Closest margin of victory (since the transponder era began in 2003): 0.009 second, Bill Gray over Tony Ave in GT-1 in 2008.

7,617: Number of racers who have competed in the Runoffs.

634: Different winners.

33: Most years between first and last Championships, by Don Knowles (1978-2012).

46: Most years between starts, by Jim Downing (1964-2011).

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Источник: https://www.autoweek.com/racing/more-racing/a1938336/sports-car-club-america-runoffs-50-years-racing-history/

: Sports car club of america

Sports car club of america
Sports car club of america
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Sports Car Club of America

The Sports Car Club of America (SCCA) is a non-profit[2] American automobile club and sanctioning body supporting road racing, rallying, and autocross in the United States. Formed in 1944, it runs many programs for both amateur and professional racers.

History[edit]

The SCCA traces its roots to the Automobile Racing Club of America (not to be confused with the current stock car series of the same name). ARCA was founded in 1933 by brothers Miles and Sam Collier, and dissolved in 1941 at the outbreak of World War II.[3][4] The SCCA was formed in 1944 as an enthusiast group.[5] The SCCA began sanctioning road racing in 1948 with the inaugural Watkins Glen Grand Prix. Cameron Argetsinger, an SCCA member and local enthusiast who would later become Director of Pro Racing and Executive Director of the SCCA, helped organize the event for the SCCA.

In 1951, the SCCA National Sports Car Championship was formed from existing marquee events around the nation, including Watkins Glen, Pebble Beach, and Elkhart Lake.[6] Many early SCCA events were held on disused air force bases, organized with the help of Air Force General Curtis LeMay, a renowned enthusiast of sports car racing. LeMay loaned out facilities of Strategic Air Command bases for the SCCA's use; the SCCA relied heavily on these venues during the early and mid-1950s during the transition from street racing to permanent circuits.[7]

By 1962, the SCCA was tasked with managing the U.S. World Sportscar Championship rounds at Daytona, Sebring, Bridgehampton and Watkins Glen. The club was also involved in the Formula 1U.S. Grand Prix. SCCA Executive Director John Bishop helped to create the United States Road Racing Championship series for Group 7 sports cars to recover races that had been taken by rival USAC Road Racing Championship. Bishop was also instrumental in founding the SCCA Trans-Am Series and the SCCA/CASCCan-Am series. In 1969, tension and infighting over Pro Racing's autonomy caused Bishop to resign and help form the International Motor Sports Association.[8]

Sanctioned racing[edit]

Professional racing[edit]

See also: SCCA Pro Racing

The SCCA dropped its sports car club of america policy in 1962 and began sanctioning professional racing.[9] In 1963, the United States Road Racing Championship was formed. In 1966 the Canadian-American Challenge Cup (Can-Am) was created for Group 7 open-top sportscars. The Trans-Am Series for pony cars also began in 1966. Today, Trans-Am uses GT-1 class regulations, giving amateur drivers a chance to race professionally. A professional series for open-wheel racing cars was introduced in 1967 as the SCCA Grand Prix Championship.[10] This series was then held under various names through to the 1976 SCCA/USAC Formula 5000 Championship.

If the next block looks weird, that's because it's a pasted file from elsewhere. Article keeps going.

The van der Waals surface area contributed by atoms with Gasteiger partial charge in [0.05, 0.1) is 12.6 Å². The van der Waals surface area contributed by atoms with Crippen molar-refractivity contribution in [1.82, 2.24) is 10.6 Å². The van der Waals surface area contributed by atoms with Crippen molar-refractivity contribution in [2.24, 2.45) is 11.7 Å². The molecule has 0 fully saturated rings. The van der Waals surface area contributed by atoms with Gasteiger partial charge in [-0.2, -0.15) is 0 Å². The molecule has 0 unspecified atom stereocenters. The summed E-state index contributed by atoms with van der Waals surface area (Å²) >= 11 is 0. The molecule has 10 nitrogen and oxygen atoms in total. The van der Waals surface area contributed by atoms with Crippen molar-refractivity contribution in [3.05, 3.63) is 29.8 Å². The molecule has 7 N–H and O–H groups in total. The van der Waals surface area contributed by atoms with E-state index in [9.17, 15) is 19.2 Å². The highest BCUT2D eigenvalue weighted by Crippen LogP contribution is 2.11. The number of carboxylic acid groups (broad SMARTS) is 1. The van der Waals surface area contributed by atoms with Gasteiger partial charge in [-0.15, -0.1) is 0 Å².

Current SCCA-sanctioned series include Trans Am, the GT World Challenge America for GT and touring cars, the Global MX-5 Cup, F2000 Championship Series, F1600 Championship Series and the Atlantic Championship Series. SCCA Pro Racing has also sanctioned professional series for some amateur classes such as Spec Racer Ford Pro and Formula Enterprises Pro. SCCA Pro Racing also sanctioned the Volkswagen Jetta TDI Cup during its time.

Club Racing[edit]

B Spec National Championship Runoffs Sports car club of america Charlie James in his Mini

The Club Racing program is a road racing division where drivers race on either dedicated race tracks or on temporary street circuits.[11] Competitors require either a regional or a national racing license. Both modified production cars (ranging from lightly modified cars with only extra safety equipment to heavily modified cars that retain only the basic shape of the original vehicle) and designed-from-scratch "formula" and "sports racer" cars can be used in Club Racing. Most of the participants in the Club Racing program are unpaid amateurs, but some go on to professional racing careers. The club is also the source for race workers in all specialties.

The annual national championship for Club Racing is called the SCCA National Championship Runoffs and has been held at Riverside International Raceway (1964, 1966, 1968), Daytona International Speedway (1965, 1967, 1969, 2015), Road Atlanta (1970–1993), Mid-Ohio Sports Car Course (1994–2005, 2016), Heartland Park Topeka (2006–2008), Road America (2009-2013, 2020), Mazda Raceway Laguna Seca (2014), and Indianapolis Motor Speedway (2017). In 2018, the Runoffs will go back west to Sonoma Raceway. In 2019, the race will be held at Virginia International Raceway a track where the race has never been held. It was announced on 15 June 2018 that the Runoffs would go back to Road America in the year 2020. On 25 May 2019, the weekend of the 2019 Indianapolis 500, SCCA announced they will be returning to Indianapolis Motor Speedway in 2021.[12] The current SCCA record holder is Jerry Hansen, (former owner of Brainerd International Raceway), with twenty-seven national championships.[13]

SCCA Majors formula group classes[edit]

Formula Vee car of Rick Shields

The seven national classes of the formula group are Formula Atlantic (FA), Formula Continental (FC), Formula SCCA (FE), Formula F (FF), Formula Vee (FV), Formula X (FX), and Formula 500 (F500).